Data supports the positive impact of PEPs, revealing a 43% lower likelihood of recidivism and a 13% higher employment rate for participants, according to the Vera Institute and the RAND Corporation — a nonprofit policy think tank that conducts research on numerous public sectors, including education. Beyond individual benefits, however, high-quality PEPs contribute to safer correctional facilities, increased public safety, and taxpayer savings, writes Taber.

Thanks to statutory changes through the FAFSA Simplification Act and approval from the U.S. Department of Education (ED), those enrolled in approved PEPs are eligible for Federal Pell Grants, significantly expanding access to the funding. This policy took effect in July 2023, but it is now beginning to bear fruit with the creation of dozens of new corrections education programs led by colleges and universities. These efforts build on the success of the ED’s Second Chance Pell (SCP) Experiment, which launched in 2015 and involved nearly 200 higher educational institutions that facilitated PEPs for incarcerated students.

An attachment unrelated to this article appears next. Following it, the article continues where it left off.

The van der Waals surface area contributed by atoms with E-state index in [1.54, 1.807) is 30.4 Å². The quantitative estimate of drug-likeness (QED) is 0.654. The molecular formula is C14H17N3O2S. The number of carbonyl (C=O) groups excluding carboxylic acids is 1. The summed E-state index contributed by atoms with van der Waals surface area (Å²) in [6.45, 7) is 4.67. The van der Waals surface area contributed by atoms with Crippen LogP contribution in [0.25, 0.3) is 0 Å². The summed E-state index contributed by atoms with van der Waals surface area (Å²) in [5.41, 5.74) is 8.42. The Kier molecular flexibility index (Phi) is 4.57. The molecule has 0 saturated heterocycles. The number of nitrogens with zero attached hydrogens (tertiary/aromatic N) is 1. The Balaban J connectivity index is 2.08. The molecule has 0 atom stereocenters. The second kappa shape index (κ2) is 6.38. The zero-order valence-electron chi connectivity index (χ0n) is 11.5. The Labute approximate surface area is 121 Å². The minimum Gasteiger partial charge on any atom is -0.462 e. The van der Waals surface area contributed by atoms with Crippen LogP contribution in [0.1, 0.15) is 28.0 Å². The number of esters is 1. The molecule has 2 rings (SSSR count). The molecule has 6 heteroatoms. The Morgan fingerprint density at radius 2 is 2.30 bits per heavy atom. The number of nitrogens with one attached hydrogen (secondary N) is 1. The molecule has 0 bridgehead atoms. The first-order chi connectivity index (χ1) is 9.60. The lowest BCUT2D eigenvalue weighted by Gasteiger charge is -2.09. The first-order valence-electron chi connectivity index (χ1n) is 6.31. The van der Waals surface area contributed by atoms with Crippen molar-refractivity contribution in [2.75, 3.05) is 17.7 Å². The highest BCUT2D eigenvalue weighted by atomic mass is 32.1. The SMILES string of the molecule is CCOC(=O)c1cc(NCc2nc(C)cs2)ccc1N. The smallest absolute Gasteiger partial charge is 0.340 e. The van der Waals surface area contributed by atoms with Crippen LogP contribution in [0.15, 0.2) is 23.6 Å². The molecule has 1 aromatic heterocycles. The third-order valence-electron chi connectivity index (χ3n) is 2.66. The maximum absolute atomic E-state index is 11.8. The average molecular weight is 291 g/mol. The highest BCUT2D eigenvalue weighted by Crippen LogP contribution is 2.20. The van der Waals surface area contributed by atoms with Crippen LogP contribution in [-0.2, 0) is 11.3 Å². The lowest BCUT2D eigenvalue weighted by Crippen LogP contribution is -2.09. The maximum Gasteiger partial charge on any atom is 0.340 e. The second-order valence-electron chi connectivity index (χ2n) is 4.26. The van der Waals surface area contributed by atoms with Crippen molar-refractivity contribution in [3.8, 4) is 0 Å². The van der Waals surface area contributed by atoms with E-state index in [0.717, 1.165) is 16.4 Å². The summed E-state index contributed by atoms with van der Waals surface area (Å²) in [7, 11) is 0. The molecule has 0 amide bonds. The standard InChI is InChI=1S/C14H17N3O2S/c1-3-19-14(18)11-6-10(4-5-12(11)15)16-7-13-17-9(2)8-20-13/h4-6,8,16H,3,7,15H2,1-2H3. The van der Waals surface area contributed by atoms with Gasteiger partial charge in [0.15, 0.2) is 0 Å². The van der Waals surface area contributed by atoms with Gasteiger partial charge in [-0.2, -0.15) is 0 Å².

From 2016 to 2022, more than 40,000 incarcerated students enrolled in higher education programs approved through SCP, according to the Vera Institute. Now, with the expansion of eligible grantees to nearly 770,000, the number has the potential to grow exponentially.